The "dot-com bubble" The "dot-com bubble“ was a speculative bubble covering roughly 1995–2000 during which stock markets in industrialized nations saw their equity value rise rapidly from growth in the more recent Internet sector and related fields.
The Internet boom The Internet boom sometimes is meant to refer to the steady commercial growth of the Internet with the advent of the world wide web as exemplified by the first release of the Mosaic web browser in 1993 and continuing through the 1990s.
Internet-based companies The period was markeof a group of new Internet-based companies commonly referred to as dot-coms. Companies were seeing their stock prices shoot up if they simply added an "e-" prefix to their name and/or a ".com" to the end, which one author called "prefix investing."d by the founding
The environment A combination of rapidly increasing stock prices, market confidence that the companies would turn future profits, individual speculation in stocks, and widely available venture capital created an environment in which many investors were willing to overlook traditional metrics such as P/E ratio in favor of confidence in technological advancements.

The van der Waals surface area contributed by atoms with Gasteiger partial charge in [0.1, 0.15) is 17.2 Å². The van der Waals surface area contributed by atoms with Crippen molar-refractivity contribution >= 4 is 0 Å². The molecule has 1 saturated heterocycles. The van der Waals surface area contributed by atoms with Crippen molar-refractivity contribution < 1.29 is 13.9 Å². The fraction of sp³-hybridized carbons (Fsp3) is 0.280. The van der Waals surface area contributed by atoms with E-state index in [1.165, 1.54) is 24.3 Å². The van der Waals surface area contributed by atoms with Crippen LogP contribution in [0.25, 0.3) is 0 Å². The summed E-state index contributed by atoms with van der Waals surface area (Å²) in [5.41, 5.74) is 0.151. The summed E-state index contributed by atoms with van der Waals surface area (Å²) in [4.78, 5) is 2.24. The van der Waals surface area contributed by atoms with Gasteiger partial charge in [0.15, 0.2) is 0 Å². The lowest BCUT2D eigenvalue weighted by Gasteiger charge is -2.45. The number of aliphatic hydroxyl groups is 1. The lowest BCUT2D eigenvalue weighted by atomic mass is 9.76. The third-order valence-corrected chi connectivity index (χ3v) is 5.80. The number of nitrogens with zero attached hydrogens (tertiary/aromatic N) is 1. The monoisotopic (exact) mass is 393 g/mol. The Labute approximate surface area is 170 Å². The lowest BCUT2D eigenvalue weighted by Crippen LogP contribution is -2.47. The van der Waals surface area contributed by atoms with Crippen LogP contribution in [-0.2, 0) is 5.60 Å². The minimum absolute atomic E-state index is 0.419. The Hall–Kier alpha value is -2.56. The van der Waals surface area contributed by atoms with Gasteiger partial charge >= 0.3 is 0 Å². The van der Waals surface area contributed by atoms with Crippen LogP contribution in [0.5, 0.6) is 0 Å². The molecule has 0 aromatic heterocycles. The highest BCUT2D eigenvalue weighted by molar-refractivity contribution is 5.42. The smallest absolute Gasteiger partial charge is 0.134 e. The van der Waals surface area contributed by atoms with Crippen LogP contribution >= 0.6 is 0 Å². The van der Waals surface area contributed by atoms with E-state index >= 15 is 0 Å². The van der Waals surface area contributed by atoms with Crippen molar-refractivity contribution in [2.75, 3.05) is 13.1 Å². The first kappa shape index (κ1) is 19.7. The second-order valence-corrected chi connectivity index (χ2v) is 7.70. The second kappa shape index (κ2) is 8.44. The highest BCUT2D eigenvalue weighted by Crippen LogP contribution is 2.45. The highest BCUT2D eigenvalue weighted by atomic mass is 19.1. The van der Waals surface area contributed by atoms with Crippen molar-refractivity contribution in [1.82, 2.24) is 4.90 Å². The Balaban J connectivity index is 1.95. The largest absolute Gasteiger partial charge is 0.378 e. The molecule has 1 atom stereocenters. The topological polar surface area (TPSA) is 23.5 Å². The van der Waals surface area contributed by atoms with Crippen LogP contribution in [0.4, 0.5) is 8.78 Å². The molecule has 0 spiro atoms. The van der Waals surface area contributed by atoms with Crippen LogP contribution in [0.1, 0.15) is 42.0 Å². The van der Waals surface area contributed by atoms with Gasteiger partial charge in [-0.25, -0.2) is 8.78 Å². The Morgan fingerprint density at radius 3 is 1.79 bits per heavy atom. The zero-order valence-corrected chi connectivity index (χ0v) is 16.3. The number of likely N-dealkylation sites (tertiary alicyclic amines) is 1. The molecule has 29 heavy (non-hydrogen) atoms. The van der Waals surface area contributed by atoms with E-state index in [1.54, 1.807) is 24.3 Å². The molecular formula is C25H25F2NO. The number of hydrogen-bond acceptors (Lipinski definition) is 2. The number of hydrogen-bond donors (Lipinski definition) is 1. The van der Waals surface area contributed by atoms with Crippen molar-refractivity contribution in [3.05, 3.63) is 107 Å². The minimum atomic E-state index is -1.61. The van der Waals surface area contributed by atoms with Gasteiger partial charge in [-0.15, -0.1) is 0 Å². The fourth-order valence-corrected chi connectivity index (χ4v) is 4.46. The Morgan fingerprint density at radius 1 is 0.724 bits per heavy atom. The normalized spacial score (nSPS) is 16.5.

History of the Internet - theDotcom bubble The dotcom bubble started without the world wide web, and indeed in the beginning it didnt even recognize the Internet as important. Once Al Gore began talking about the "information superhighway" in the early 1990s, however, the "big end of town" - Hollywood, Silicon Valley, telecommunications carriers, cable companies, and media conglomerates, all began investing.
History of the Internet - theDotcom bubble(2) Between April 1992 and July 1993 all of the major US business magazines had published major features on new communications and the "Information Superhighway". Its worth analyzing what these magazines and feature articles talked about. The first thing I noticed - not one of the feature articles I picked up mentioned the Internet. It wasnt on the business horizon of this brave new converged world of Silicon Valley and Hollywood. They were more interested in interactive television.
History of the Internet - theDotcom bubble(3) Business Weeks July 12 1993 edition had a cover story "Media Mania・digital - interactive - multimedia - the rush is on". Time Warners Gerard Levin talked of switching home televisions to "anything, anywhere". Electronic books and magazines were about to change the world. Interactive TV would get to 20% of US homes by the turn of the century.
History of the Internet - theDotcom bubble(4) Gerard Levin was also in Newsweeks edition of May 31 1993. The cover story was a zillion dollar industry. The dotcom indifference to the number of zeroes in monetary figures seems to have had its origins about this time. Levin was going to get his bank balances on TV. Couch potatoes would be able to individualise the endings of movies and select camera angles for sporting events. Intelligent agents in the refrigerator would tell the car to remember that it was out of milk. (Strangely, we are still talking about these things a decade later).